08 March 2017, Category: stories
[Prompt from here]http://terribleminds.com/ramble/2017/03/03/flash-fiction-challenge-right-vs-wrong/
I am at a stage in my life where the internet is my only source of life advice. After the divorce, then the breakdown, I have very few friends left. No one in fact. My therapist was no use to me, a newly trained child with no time to do anything but read from a textbook. I feel like an alien, able to observe humans at a distance but never able to connect with them. So I find myself endlessly typing questions into Google. How do I improve my life? How do I make friends? How do I stop crying at random times?
One of the articles is simple. It says THE ONE TRICK TO IMPROVE YOUR LIFE is to do a good deed for another person, every day. With nothing left to lose, I think, why not? So I leave my house for the first time in months. The light is blinding, but I steady my feet and walk to the town. I’m looking for a good deed to do. I want to do someone a favour. Everyone looks so content and perfectly happy. I don’t want to ask anyone, that would be weird. So I walk around, hoping.
I’m about to give up when I see her: a little old lady and her dog waiting on one side of the side to cross. The old lady is peering at the red figure trying to figure out whether to cross. I quickly walk up to her.
‘Need a hand? I’ll see you across’ I say. I take her arm before she can object. She mumbles something incomprehensible at me.
The light turns green and I walk across the road, dragging the small woman behind me. I’m doing it, I think., I’m doing a good deed. A little part of my soul that has been shrouded in darkness until now lights up, just a little bit. The old lady is pulling at my arm and seems to be heaving back, but I don’t care. I’m doing good.
I get to the other side and let go of her arm. ‘There you go love.’ I say. I almost manage a smile before she hits me with her handbag. The pain explodes in my arm. What has she got in there, bricks?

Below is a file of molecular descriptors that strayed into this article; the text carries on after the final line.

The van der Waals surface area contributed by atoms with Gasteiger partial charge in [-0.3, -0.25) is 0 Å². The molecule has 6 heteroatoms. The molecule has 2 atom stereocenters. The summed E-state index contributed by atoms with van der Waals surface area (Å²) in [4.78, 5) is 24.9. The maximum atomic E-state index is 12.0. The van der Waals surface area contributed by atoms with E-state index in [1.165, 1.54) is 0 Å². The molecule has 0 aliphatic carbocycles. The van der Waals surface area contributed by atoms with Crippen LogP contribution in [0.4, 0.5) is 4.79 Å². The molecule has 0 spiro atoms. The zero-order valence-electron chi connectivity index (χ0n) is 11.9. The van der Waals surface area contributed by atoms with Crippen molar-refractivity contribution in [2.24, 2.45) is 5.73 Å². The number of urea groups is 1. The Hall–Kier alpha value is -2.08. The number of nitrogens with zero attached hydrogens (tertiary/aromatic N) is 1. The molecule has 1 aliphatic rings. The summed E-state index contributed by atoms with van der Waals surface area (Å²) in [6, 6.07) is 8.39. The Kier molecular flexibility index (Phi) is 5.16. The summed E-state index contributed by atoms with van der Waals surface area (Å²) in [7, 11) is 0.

‘Bloody idiot! What have you done?’
Another whack on my other arm. She’s stronger than she looks. Then she starts shouting at the top of her voice.
‘Ginger! GINGER!’ For a moment I’m confused. I have brown hair, not orange. Then I see the dog, sat on the other side of the road with a stupid expression on it’s face. It sits there for a moment, wondering where the noise is coming from. Then it picks itself up and trots slowly into the road.
Only by now the light has changed to red. The old woman screams as Ginger gets hit by the wheels of a car.
The car doesn’t even stop. All I can hear is her screaming. I run out into the road, holding my hand out to stop the cars coming past. I can see it’s too late. Poor little Ginger’s body is broken in several places. I scoop it up in my arms as best I can and head back to the old woman, cradling the body of her dog. She just looks at me and wails. People are turning to look at us now.
‘I’m so so sorry.’
‘What have you done?’
‘If there is anything I can do, anything, I’ll do it.’
She quietens a little bit. It’s almost worse. She’s just looking at the body. It’s heavy and damp in my arms. It’s a long time before she is able to say anything.
‘Bring him home for me, will you?’ She finally says. I nod. Of course, I have to.
We move slowly through the streets, a bizarre funeral procession with her leading in front and me carrying the body behind her. People turn and look. I try to hide away, but there’s no hiding from their disappointed eyes.
It’s dusk by the time we reach her house, a small terraced house on the edge of town. I wait on the edge of her property as she opens her gate, then fiddles with a large chain of keys. she opens the door and turns to me.
‘Can you bring him in?’
I nod again and cross the threshold. She closes the door behind me.
It’s pitch black in her house. I can’t see a thing. There’s no reference point. I hear her hobbling off down a corridor. I’m left in the darkness. My eyes try to struggle on any point of light, but there isn’t any.
‘You can put Ginger down now.’ She says, her voice coming from somewhere distant. The house seemed so much bigger than it looked from the outside. I took a couple of steps forward, not wanting to just dump the body by the door. There was the faintest sliver of light, enough to see my arms and body but that was about it. I knelt down and placed Ginger down on the ground.